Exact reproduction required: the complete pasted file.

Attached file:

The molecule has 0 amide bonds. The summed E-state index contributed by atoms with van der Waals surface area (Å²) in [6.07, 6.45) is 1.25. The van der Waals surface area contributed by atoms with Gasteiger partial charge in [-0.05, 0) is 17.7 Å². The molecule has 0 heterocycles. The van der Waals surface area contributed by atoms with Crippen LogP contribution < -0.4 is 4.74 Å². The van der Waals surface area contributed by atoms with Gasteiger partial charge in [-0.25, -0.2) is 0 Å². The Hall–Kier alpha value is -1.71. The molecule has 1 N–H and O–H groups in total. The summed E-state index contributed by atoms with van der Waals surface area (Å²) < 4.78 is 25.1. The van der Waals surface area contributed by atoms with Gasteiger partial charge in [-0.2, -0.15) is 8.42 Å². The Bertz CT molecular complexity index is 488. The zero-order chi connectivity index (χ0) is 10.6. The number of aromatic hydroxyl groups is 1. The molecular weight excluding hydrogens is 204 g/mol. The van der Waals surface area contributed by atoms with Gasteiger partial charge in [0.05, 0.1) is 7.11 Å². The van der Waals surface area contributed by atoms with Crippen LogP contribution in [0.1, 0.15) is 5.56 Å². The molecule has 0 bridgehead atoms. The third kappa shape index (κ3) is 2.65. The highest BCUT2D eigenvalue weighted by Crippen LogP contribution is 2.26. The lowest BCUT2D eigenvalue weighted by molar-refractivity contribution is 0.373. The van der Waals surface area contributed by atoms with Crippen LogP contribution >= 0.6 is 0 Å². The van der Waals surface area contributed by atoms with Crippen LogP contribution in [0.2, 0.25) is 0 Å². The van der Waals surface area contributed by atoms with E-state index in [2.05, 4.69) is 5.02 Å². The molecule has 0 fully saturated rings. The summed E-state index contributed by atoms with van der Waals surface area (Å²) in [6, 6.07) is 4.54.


The molecule has 0 amide bonds. The summed E-state index contributed by atoms with van der Waals surface area (Å²) in [6.07, 6.45) is 1.25. The van der Waals surface area contributed by atoms with Gasteiger partial charge in [-0.05, 0) is 17.7 Å². The molecule has 0 heterocycles. The van der Waals surface area contributed by atoms with Crippen LogP contribution < -0.4 is 4.74 Å². The van der Waals surface area contributed by atoms with Gasteiger partial charge in [-0.25, -0.2) is 0 Å². The Hall–Kier alpha value is -1.71. The molecule has 1 N–H and O–H groups in total. The summed E-state index contributed by atoms with van der Waals surface area (Å²) < 4.78 is 25.1. The van der Waals surface area contributed by atoms with Gasteiger partial charge in [-0.2, -0.15) is 8.42 Å². The Bertz CT molecular complexity index is 488. The zero-order chi connectivity index (χ0) is 10.6. The number of aromatic hydroxyl groups is 1. The molecular weight excluding hydrogens is 204 g/mol. The van der Waals surface area contributed by atoms with Gasteiger partial charge in [0.05, 0.1) is 7.11 Å². The van der Waals surface area contributed by atoms with Crippen LogP contribution in [0.1, 0.15) is 5.56 Å². The molecule has 0 bridgehead atoms. The third kappa shape index (κ3) is 2.65. The highest BCUT2D eigenvalue weighted by Crippen LogP contribution is 2.26. The lowest BCUT2D eigenvalue weighted by molar-refractivity contribution is 0.373. The van der Waals surface area contributed by atoms with Crippen LogP contribution >= 0.6 is 0 Å². The van der Waals surface area contributed by atoms with Crippen LogP contribution in [0.2, 0.25) is 0 Å². The van der Waals surface area contributed by atoms with E-state index in [2.05, 4.69) is 5.02 Å². The molecule has 0 fully saturated rings. The summed E-state index contributed by atoms with van der Waals surface area (Å²) in [6, 6.07) is 4.54.